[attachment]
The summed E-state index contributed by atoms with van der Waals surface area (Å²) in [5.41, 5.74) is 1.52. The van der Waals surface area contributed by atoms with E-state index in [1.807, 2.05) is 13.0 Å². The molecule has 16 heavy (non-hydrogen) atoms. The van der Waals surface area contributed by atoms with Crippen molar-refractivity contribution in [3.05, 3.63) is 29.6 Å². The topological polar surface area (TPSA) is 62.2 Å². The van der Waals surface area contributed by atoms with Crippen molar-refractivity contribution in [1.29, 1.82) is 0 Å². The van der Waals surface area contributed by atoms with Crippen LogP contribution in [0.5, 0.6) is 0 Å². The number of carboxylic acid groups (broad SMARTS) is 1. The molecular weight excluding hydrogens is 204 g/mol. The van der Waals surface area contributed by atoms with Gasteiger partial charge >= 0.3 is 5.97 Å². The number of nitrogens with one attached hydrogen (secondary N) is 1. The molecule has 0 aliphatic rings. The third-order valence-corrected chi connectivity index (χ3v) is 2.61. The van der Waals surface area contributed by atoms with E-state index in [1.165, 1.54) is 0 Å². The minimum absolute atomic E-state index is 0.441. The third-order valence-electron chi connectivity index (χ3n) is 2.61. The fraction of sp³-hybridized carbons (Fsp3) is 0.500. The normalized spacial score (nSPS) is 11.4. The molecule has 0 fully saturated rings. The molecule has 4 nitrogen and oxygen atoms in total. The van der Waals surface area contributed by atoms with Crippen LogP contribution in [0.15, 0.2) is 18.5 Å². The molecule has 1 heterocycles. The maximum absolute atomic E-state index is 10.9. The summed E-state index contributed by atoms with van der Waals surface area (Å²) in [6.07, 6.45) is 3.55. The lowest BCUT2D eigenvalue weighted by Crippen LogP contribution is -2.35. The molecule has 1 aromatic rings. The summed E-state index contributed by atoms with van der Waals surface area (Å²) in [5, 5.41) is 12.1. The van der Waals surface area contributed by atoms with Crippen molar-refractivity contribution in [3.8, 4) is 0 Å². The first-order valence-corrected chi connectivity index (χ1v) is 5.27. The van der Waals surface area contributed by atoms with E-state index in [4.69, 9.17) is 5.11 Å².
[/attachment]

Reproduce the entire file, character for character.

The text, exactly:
The summed E-state index contributed by atoms with van der Waals surface area (Å²) in [5.41, 5.74) is 1.52. The van der Waals surface area contributed by atoms with E-state index in [1.807, 2.05) is 13.0 Å². The molecule has 16 heavy (non-hydrogen) atoms. The van der Waals surface area contributed by atoms with Crippen molar-refractivity contribution in [3.05, 3.63) is 29.6 Å². The topological polar surface area (TPSA) is 62.2 Å². The van der Waals surface area contributed by atoms with Crippen molar-refractivity contribution in [1.29, 1.82) is 0 Å². The van der Waals surface area contributed by atoms with Crippen LogP contribution in [0.5, 0.6) is 0 Å². The number of carboxylic acid groups (broad SMARTS) is 1. The molecular weight excluding hydrogens is 204 g/mol. The van der Waals surface area contributed by atoms with Gasteiger partial charge >= 0.3 is 5.97 Å². The number of nitrogens with one attached hydrogen (secondary N) is 1. The molecule has 0 aliphatic rings. The third-order valence-corrected chi connectivity index (χ3v) is 2.61. The van der Waals surface area contributed by atoms with E-state index in [1.165, 1.54) is 0 Å². The minimum absolute atomic E-state index is 0.441. The third-order valence-electron chi connectivity index (χ3n) is 2.61. The fraction of sp³-hybridized carbons (Fsp3) is 0.500. The normalized spacial score (nSPS) is 11.4. The molecule has 0 fully saturated rings. The molecule has 4 nitrogen and oxygen atoms in total. The van der Waals surface area contributed by atoms with Crippen LogP contribution in [0.15, 0.2) is 18.5 Å². The molecule has 1 heterocycles. The maximum absolute atomic E-state index is 10.9. The summed E-state index contributed by atoms with van der Waals surface area (Å²) in [6.07, 6.45) is 3.55. The lowest BCUT2D eigenvalue weighted by Crippen LogP contribution is -2.35. The molecule has 1 aromatic rings. The summed E-state index contributed by atoms with van der Waals surface area (Å²) in [5, 5.41) is 12.1. The van der Waals surface area contributed by atoms with Crippen molar-refractivity contribution in [3.8, 4) is 0 Å². The first-order valence-corrected chi connectivity index (χ1v) is 5.27. The van der Waals surface area contributed by atoms with E-state index in [4.69, 9.17) is 5.11 Å².